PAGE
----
The calculation of the net present value (NPV) is a budgeting technique that equates the discounted cash flows against the initial investment. The mathematical formula is:
FV = Future cost of the cash inflows,
I = Initial Investment
k = Discount rate equal to the owner’s cost of capital
I will demonstrate with an example. Let’s say a project represents a series of cash flows that looks like this:
|Year||Cash Inflows||Present Value
(at 10% discount rate)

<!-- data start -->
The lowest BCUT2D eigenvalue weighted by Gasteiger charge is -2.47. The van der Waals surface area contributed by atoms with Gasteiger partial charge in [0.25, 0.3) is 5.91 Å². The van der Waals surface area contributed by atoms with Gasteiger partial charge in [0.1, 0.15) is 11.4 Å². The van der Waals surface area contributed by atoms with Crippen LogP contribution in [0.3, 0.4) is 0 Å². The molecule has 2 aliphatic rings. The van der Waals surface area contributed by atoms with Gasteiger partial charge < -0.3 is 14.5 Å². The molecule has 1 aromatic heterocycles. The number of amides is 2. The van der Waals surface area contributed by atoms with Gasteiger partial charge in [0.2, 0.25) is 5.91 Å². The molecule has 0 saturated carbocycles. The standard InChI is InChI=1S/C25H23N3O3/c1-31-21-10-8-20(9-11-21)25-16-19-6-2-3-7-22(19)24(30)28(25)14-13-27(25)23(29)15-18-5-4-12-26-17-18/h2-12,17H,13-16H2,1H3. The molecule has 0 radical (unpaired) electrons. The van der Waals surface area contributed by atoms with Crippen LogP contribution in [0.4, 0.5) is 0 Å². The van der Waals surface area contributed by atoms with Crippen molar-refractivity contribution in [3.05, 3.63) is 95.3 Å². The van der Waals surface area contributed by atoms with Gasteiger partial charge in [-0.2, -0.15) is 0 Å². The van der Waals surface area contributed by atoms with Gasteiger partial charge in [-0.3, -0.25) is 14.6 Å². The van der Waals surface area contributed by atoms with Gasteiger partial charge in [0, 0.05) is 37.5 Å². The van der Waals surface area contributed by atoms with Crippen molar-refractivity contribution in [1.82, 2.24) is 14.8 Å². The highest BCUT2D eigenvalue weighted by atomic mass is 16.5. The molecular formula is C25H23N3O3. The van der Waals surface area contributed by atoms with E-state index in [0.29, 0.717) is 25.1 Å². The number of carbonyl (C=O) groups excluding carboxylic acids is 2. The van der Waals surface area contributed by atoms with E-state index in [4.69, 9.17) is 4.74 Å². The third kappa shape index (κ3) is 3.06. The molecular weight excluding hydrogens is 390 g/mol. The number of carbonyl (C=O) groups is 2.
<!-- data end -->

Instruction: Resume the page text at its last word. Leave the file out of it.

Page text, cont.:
|Present Value of cash inflows (Total)||$8,722|
|Net Present Value||($1,278)|
In this hypothetical example, each of the cash flows discounted to the present will not recover the initial investment, and this investment should not be made.
- If the Net Present Value is greater than zero, accept the project.
- If the Net Present Value is less than zero, decline the project.